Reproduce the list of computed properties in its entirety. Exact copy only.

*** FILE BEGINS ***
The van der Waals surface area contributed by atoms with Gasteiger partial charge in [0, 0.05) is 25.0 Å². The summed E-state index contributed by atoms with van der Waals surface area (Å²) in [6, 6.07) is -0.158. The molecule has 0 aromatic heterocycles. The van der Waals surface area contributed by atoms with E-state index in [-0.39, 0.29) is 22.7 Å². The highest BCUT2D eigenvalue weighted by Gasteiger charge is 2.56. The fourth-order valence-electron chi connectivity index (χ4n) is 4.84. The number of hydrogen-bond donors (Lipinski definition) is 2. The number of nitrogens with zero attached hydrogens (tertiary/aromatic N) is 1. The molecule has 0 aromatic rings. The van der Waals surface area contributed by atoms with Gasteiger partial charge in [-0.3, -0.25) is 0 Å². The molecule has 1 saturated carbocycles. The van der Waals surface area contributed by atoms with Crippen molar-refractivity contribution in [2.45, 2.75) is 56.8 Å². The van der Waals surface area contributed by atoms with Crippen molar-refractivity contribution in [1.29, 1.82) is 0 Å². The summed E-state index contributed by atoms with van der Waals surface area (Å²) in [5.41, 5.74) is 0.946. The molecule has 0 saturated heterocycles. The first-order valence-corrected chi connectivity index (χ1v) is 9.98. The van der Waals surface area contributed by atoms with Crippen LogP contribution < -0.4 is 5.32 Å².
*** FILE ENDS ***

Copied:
The van der Waals surface area contributed by atoms with Gasteiger partial charge in [0, 0.05) is 25.0 Å². The summed E-state index contributed by atoms with van der Waals surface area (Å²) in [6, 6.07) is -0.158. The molecule has 0 aromatic heterocycles. The van der Waals surface area contributed by atoms with E-state index in [-0.39, 0.29) is 22.7 Å². The highest BCUT2D eigenvalue weighted by Gasteiger charge is 2.56. The fourth-order valence-electron chi connectivity index (χ4n) is 4.84. The number of hydrogen-bond donors (Lipinski definition) is 2. The number of nitrogens with zero attached hydrogens (tertiary/aromatic N) is 1. The molecule has 0 aromatic rings. The van der Waals surface area contributed by atoms with Gasteiger partial charge in [-0.3, -0.25) is 0 Å². The molecule has 1 saturated carbocycles. The van der Waals surface area contributed by atoms with Crippen molar-refractivity contribution in [2.45, 2.75) is 56.8 Å². The van der Waals surface area contributed by atoms with Crippen molar-refractivity contribution in [1.29, 1.82) is 0 Å². The summed E-state index contributed by atoms with van der Waals surface area (Å²) in [5.41, 5.74) is 0.946. The molecule has 0 saturated heterocycles. The first-order valence-corrected chi connectivity index (χ1v) is 9.98. The van der Waals surface area contributed by atoms with Crippen LogP contribution < -0.4 is 5.32 Å².